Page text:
Skip to content

Column: Parents say the darndest things

Tanya Ryan's monthly column #LightSideUp
Tanya Ryan 2

There are a lot of things that I can reflect on hearing my parents say that never really made sense to me as a kid - and honestly, still don’t make sense to me even as an adult. Like, “This hurts me more than it hurts you.” Or “because I said so.” Or the classic “Yeah, well. Life’s not fair.”

But the one that I’ve been thinking about a lot lately is “The only thing to fear, is fear itself.”

With most of these, I understand the sentiment - but the actual practical manifestation proves to be more complex. Fear is such a prevalent issue, and at this moment in our society in particular.

Whether we like it or not, there are so many of us that drive our decisions in fear. Fear something happening, fear of something not happening. We judge and disconnect ourselves from others because we fear their choices. We fear what we cannot control, what we cannot fix, change, or align in a way that makes us feel comfortable.

And because what makes us feel safe, can vastly differ from what makes our neighbour feel safe - we can start to see our neighbours as threats, or a representation of that which threatens our safety.

It’s probably no secret I’m referring to this perceived war between the vaccinated and unvaccinated populations.

I think it’s critical that we humanize this conversation.  We need to work to do our best to understand that people making seemingly radical choices and decisions by our own measure - are making decisions with the tools, resources, and information that is available to them, and are therefore the best, most logical choice for them.

If we bring compassion into our conversations, and attempt to listen to one another. Hear the concerns, hear where the rationale is driven from - then maybe we can have more constructive conversations with one another. The hard part is that each side needs to be willing to listen and to hold space for the other.

We need to be willing to see from a perspective beyond our own, and consider the impact of factors that might not affect us, but are expressively important to our neighbour.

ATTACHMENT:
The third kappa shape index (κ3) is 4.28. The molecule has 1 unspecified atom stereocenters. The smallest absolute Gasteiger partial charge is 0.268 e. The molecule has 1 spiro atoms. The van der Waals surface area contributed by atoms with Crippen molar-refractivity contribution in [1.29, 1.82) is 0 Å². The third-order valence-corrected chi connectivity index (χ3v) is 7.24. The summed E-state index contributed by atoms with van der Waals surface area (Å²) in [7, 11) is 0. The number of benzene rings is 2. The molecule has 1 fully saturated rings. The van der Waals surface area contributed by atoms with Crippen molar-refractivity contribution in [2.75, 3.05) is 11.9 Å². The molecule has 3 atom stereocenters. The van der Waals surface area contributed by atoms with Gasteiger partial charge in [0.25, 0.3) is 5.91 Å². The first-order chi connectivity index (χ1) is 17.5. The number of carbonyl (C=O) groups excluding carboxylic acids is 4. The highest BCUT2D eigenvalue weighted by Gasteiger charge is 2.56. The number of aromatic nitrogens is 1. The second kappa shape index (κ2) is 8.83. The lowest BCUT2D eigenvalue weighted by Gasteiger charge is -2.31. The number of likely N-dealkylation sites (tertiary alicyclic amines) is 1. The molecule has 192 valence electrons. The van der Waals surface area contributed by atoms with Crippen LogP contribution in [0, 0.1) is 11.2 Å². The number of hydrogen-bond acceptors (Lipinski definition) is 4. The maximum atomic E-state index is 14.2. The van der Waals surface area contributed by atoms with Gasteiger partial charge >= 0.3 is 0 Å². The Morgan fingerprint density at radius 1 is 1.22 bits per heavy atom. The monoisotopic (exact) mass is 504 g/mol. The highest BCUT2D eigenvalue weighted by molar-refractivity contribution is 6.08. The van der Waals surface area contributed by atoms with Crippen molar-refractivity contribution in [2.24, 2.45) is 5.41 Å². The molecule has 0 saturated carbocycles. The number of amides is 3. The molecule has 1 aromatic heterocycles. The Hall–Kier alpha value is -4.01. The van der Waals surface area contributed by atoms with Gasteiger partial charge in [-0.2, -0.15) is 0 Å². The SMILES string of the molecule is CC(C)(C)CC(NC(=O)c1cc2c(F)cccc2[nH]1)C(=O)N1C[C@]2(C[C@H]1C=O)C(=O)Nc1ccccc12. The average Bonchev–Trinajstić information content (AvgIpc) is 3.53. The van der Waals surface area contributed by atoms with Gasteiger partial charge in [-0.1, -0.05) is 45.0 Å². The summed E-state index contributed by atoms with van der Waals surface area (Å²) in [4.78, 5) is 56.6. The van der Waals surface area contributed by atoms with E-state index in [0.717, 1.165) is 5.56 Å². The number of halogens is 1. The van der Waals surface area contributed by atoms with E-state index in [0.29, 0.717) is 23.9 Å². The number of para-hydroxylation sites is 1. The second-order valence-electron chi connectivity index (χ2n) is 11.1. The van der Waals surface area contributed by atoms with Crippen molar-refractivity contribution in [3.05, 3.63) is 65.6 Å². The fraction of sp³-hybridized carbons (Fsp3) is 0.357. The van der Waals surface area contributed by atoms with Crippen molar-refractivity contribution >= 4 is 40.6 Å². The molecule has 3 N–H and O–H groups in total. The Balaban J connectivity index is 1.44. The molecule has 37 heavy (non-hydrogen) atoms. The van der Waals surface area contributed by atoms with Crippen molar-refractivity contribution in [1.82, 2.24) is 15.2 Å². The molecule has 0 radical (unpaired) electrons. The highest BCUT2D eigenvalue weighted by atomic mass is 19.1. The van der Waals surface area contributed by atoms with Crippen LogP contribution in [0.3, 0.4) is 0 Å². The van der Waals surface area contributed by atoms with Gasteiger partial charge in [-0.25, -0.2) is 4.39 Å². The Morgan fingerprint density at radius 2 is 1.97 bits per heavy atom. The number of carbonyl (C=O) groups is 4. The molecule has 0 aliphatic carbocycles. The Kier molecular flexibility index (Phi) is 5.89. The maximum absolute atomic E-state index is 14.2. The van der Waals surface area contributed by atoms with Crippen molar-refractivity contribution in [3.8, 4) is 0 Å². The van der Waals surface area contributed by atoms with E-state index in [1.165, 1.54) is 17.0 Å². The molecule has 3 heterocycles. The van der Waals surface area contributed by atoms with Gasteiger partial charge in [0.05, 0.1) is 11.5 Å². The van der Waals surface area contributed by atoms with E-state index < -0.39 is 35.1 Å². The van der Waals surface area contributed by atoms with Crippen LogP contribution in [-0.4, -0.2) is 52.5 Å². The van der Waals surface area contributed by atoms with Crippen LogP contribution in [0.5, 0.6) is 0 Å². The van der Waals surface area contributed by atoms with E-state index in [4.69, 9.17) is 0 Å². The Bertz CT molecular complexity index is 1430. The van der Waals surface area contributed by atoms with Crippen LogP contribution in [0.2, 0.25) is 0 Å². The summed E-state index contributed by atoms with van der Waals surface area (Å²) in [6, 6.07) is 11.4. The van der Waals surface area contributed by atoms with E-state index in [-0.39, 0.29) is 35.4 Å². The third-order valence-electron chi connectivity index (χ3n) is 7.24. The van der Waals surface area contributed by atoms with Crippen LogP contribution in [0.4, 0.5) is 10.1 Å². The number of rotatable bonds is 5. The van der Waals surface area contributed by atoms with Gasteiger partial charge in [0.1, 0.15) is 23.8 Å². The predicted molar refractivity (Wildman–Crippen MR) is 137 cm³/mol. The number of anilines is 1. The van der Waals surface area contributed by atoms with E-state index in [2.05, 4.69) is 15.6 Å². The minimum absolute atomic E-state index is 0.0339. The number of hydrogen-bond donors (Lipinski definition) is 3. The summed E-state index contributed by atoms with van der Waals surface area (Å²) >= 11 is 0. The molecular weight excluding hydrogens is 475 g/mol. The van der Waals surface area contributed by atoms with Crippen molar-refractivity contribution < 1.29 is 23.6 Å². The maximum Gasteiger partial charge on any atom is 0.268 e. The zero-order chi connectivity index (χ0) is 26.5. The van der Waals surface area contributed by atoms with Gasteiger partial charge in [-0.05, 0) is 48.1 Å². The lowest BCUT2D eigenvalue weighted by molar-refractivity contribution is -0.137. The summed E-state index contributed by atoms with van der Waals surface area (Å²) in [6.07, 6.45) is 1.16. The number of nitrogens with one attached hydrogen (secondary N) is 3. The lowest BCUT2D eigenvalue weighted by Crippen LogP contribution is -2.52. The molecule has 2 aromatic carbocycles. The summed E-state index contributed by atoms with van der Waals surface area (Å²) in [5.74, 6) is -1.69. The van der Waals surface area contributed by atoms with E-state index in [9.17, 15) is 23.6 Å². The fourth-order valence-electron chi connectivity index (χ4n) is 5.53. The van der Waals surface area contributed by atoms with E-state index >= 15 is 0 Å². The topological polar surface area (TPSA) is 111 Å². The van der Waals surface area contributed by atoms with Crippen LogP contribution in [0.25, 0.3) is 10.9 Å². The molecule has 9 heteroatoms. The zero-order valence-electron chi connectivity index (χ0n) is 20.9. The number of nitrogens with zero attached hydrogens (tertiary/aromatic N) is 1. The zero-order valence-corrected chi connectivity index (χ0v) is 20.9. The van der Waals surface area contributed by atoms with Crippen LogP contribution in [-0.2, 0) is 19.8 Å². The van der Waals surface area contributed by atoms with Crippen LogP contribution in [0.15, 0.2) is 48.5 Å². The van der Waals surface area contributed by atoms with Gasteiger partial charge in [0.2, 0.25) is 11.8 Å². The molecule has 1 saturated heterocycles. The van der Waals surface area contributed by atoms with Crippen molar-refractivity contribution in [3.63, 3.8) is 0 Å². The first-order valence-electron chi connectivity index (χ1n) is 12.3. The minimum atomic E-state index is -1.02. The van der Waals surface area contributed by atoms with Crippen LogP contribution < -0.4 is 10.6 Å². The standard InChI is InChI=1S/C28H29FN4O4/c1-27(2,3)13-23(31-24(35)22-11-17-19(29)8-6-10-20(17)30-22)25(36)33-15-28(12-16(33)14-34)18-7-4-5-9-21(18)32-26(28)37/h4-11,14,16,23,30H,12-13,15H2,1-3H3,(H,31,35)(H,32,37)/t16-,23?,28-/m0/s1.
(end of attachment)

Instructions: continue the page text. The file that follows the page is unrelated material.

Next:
Simply repeating and restating our beliefs or our side of this argument - or falling into the defence of using personal attacks, or defamation of character and intelligence - none of this is cultivating an environment for meaningful and constructive conversations. Communication isn’t a convenience. It’s challenging, and we all need to be willing to manage the challenges that come with having difficult conversations. We all need to be ready to hear things that don’t immediately align with our own beliefs. We all need to be open to answering questions, even if those questions seem redundant, or even frivolous.

This will pass.

And eventually when it does, we’ll be on the other side of it - in some way or another. We’ll all have learned something, we will all have learned we were wrong about something and right about something else. And it will be at that point that well have live with words we cant take back.

Please, prioritize kindness. Prioritize humility and compassion. Please listen to one another. Hold space for the fear that someone has that you might not have. Because if fear is truly the common enemy, then it’s possible for us to work together to find an aligned conclusion.